– The empire waistline seemed too high to me, and an entry on Sew Retro confirmed my doubts. I made a muslin of the upper bodice and ended up adding 1.5 cm (5/8″) in height.
– On my muslin, the armholes seemed narrow for a dress that is supposed to be worn with a top or a blouse underneath. I was afraid it wouldn’t be very comfortable, and this is a case where wide armholes are better than narrow since there’s no risk of bra showing, etc – this dress is
designed to be worn over a top.
I therefore added 1 cm to the shoulders, back and front. You may want to consider this if you plan on layering this with a blouse that has wide sleeves, like the one I’m wearing in the picture.
– Petites beware! It was a nice surprise to see that the pattern came with an optional petite adjustment. However, even with the adjustment, I still needed to remove 13 centimeters to the bottom hem to have the same length as in the model picture!! That is more than 5 inches. OK, I know I lengthened the bodice, but by only 1.5 cm (5/8″).
Would you sew it again? Would you recommend it to others?
Okay. I very rarely sew patterns twice – there are so many out there that I want to try! Besides, this one was very work-intensive because I so wanted to do it right. While I was sewing it, I wasn’t planning on sewing it again. BUT. But, once I’d tried it on for the final fitting, I thought, now I want one with the slim skirt! So we’ll see about that. I would like to sew it again – now to see if I manage to fit another version into my ever-expanding list of projects!
I warmly recommend the pattern… but I also warmly recommend you make a muslin of at least the upper bodice.
This is truly a beautiful pattern. I had high hopes about that project, and am not disappointed in the outcome! Even with that beautiful fabric, the dress ended up costing less than 30 euro (including the price of the pattern). I didn’t even pay that in reality, because I had a 15 euro coupon at the store when I bought it! I don’t think it’s that bad considering the price of RTW today! And this is not RTW, of course. 🙂 I really like the combination of a vintage patten and a fashionable fabric.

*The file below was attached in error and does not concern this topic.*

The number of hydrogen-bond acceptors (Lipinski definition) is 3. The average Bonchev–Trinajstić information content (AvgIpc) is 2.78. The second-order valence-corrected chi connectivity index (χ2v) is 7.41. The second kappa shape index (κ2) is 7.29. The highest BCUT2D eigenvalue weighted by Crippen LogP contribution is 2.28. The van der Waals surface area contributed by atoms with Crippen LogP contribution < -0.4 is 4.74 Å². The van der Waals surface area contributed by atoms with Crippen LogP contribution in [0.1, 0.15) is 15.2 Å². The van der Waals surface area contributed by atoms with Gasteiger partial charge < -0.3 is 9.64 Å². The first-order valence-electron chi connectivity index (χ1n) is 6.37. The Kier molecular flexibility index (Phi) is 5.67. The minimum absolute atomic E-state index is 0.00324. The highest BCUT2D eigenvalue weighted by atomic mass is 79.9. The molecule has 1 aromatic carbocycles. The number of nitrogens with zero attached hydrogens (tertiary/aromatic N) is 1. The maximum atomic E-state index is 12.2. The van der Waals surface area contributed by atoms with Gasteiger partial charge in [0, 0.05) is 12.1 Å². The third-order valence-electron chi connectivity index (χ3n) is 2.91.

ETA: I wrote that review last week, but Summerset started posting a series of posts comparing the Simplicity 2007 re-release of the pattern, and the original pattern. I find it fascinating.
In particular, what I altered in the pattern (high bustline, narrow armholes) was even more emphasized in the original pattern.
I stated the instructions were excellent; but the earlier instructions were apparently even better, giving tips for a more couture finish.
(ps: I might look a bit like a little girl with that blouse. That is Seb’s opinion anyway. But I don’t really care. That blouse is one of my favourite garments ever. I bought it for a pound in an op-shop in England when I was 14! The sleeves are cut in eyelet fabric and the princess seams and collar are gorgeous. Can you tell I was already fascinated by interesting fabrics and tailored details? 😉 I’ve worn it a lot over the past 11 years, but have taken care of it, too.
However, I want to make a trendy knit grey top to create a different look! I have the fabric, but am still undecided about the pattern 🙂 )